Some Republican strategists are preparing themselves for the possibility that Attorney General Merrick Garland could indict former President Donald Trump within 90 days after the 2022 midterms.
“A couple of weeks after the election, I assume that Garland will indict Trump,” one veteran Republican aide told The Hill.
The Department of Justice has two investigatory paths that could lead to a possible indictment of Donald Trump. The first is related to their investigation of classified documents retrieved from Mar-a-Lago and the other is related to the Jan. 6 Capitol insurrection.
Garland indict Trump for violating the Espionage Act
Legal experts believe that the stronger of the two paths would be to indict Trump for taking classified documents to Mar-a-Lago. If Garland is going to move forward with an indictment he needs to act swiftly.
“I think that the Espionage Act violations are relatively straightforward, even self-evident, and that the Department likely already has substantial evidence of obstruction of justice,” former federal prosecutor Jeffrey Robbins told The Hill.
“I think that the department will strive to bring an indictment as soon as it can consistent with other constraints, in order to at least minimize the ‘legs’ on the inevitable barrage of charges it will face that by indicting the former president it is interfering with an upcoming presidential election,” said Robbins.
FBI agents executed a search warrant at Trump’s Mar-a-Lago estate in August and recovered thousands of government documents. More than 100 of the records were marked classified. Documents show that Trump was under investigation for removal or destruction of records, obstruction of justice and violating the Espionage Act.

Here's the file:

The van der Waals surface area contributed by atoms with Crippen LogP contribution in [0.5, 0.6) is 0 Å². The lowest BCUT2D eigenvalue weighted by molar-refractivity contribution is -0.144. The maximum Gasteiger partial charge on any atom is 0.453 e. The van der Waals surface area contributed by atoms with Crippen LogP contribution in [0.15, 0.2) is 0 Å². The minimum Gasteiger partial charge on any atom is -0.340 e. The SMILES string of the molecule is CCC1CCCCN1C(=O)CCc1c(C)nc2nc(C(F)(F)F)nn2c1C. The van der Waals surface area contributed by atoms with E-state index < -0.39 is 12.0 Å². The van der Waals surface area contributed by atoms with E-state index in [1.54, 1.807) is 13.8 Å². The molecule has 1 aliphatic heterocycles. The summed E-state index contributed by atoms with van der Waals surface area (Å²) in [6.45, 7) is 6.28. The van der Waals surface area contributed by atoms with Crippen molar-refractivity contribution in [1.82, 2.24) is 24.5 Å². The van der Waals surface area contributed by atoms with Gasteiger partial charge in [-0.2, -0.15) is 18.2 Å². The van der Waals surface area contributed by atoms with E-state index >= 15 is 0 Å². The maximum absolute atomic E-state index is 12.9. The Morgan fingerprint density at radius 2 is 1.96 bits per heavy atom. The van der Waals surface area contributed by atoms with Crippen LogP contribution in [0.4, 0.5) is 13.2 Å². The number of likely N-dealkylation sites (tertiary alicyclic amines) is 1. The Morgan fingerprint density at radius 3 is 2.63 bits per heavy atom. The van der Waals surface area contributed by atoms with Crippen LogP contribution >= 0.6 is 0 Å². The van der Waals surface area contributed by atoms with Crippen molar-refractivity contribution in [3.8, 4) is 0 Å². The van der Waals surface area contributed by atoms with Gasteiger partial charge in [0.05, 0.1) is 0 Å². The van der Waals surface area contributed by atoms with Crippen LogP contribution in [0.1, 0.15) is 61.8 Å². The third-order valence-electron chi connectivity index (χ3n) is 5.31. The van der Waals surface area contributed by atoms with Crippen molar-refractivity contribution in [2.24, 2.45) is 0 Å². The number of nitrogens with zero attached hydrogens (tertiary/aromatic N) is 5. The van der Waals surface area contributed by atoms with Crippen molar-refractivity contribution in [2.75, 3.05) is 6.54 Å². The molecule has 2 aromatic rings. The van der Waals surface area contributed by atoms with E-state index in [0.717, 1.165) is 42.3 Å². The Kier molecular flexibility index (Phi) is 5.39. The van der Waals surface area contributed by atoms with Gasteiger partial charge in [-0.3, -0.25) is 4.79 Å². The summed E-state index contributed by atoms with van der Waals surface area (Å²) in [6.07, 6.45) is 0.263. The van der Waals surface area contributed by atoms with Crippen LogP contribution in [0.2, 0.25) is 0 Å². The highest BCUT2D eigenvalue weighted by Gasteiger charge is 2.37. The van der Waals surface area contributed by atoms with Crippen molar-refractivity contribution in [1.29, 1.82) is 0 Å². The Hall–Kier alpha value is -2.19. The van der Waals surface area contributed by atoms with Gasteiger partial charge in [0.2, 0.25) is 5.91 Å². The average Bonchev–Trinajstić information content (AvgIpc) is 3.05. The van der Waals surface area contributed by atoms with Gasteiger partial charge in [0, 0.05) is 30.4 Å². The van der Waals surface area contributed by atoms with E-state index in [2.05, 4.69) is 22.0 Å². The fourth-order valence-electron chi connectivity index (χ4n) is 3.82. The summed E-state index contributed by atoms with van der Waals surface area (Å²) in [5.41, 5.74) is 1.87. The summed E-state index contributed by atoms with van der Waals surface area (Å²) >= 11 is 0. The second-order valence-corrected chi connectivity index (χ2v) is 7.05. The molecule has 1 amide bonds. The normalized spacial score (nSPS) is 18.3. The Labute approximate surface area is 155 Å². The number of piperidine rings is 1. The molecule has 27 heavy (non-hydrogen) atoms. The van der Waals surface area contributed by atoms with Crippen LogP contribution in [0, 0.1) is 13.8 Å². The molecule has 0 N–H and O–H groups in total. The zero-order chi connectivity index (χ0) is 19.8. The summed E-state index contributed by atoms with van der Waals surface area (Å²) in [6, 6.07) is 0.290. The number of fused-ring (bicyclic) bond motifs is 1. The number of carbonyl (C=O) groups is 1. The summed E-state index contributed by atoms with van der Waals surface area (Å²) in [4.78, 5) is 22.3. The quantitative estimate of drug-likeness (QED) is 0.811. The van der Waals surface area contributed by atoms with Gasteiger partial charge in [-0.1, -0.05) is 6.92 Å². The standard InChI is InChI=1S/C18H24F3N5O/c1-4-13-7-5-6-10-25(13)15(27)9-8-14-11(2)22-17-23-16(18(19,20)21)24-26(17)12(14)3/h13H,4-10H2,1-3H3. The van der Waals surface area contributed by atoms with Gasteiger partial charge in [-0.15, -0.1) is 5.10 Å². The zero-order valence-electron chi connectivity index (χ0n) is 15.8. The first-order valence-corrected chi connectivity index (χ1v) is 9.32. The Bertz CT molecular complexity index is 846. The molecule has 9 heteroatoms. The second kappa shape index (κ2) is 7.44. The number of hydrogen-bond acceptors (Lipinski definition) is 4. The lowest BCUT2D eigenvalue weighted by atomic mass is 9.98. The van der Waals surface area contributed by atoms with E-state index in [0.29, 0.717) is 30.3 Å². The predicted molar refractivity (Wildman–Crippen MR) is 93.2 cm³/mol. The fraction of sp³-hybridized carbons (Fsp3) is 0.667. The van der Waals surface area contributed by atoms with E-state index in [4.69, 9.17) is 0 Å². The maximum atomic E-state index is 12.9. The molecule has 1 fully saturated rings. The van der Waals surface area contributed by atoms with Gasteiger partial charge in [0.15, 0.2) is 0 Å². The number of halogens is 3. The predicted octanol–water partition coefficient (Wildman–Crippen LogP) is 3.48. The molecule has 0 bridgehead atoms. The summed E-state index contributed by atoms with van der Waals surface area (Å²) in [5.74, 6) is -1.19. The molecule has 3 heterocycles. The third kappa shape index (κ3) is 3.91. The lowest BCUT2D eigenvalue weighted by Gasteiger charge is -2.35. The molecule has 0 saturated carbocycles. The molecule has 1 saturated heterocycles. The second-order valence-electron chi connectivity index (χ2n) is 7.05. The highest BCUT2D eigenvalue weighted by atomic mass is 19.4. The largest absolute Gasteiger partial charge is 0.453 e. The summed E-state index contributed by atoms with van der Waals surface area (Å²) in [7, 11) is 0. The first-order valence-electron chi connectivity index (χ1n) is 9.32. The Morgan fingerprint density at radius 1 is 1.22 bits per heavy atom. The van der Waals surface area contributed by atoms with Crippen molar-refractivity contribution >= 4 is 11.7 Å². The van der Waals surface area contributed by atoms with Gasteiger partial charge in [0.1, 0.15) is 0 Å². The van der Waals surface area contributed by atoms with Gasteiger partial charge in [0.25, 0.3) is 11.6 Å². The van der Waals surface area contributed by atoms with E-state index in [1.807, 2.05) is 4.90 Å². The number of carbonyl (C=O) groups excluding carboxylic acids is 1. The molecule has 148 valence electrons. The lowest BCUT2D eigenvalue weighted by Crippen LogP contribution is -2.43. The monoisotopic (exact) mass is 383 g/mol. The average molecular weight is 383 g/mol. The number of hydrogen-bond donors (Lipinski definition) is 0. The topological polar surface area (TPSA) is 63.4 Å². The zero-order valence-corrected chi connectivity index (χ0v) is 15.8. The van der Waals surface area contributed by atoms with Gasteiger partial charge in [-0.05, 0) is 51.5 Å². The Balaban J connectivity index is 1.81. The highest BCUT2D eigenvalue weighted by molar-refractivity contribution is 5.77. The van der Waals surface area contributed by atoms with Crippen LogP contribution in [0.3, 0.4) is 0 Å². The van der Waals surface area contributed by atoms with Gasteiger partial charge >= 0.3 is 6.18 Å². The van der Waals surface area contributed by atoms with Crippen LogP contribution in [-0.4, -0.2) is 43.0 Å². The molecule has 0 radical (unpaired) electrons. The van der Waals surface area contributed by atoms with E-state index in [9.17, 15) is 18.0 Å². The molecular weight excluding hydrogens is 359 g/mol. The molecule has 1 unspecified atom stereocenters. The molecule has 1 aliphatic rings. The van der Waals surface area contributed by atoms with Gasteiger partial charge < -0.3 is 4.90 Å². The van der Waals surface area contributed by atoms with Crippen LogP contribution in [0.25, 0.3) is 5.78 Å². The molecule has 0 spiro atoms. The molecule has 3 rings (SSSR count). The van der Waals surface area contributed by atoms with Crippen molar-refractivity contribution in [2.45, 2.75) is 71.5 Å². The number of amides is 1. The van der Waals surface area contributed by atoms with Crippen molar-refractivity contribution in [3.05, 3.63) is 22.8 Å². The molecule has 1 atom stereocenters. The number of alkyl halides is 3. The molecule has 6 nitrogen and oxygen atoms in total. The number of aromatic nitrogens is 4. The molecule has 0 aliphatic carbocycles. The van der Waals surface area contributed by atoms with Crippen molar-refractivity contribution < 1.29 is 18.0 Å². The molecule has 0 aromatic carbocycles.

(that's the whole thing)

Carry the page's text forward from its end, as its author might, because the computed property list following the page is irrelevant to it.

Garland indicting Trump would be a “bad Idea”
While many GOP strategists and aides are preparing for a Trump indictment, they warned that it would be a bad idea, not because Trump is innocent of the charges leveled against him, but because it would further divide the country.
One Republican aide admits that Garland has a strong case to indict Trump with violating the Espionage Act. However, the aide warned that any prosecution would “plunge the country which is already so divided … into a potentially precarious situation.”
“I don’t think it’s a good idea,” another Republican strategist, Vin Weber told The Hill. “If this is going to happen, it’s not in anyone’s interest to prolong this process until the presidential process for ’24 is underway and drop this like a bomb into the middle of an already established presidential field.”
Trump has not formally announce he is running for president in 2024, but has repeatedly hinted that he will. If he does, the next time he appears on the ballot would be during the GOP primaries in January 2024. This gives Garland “all of 2023,” to possibly indict Trump, according to law professor and former federal prosecutor Barbara McQuade.
“The next time he will appear on the ballot, if ever, will be in the 2024 primary elections, which begin in January of 2024. The DOJ policy would not come into play until 60 days or so before that date,” McQuade told The Hill.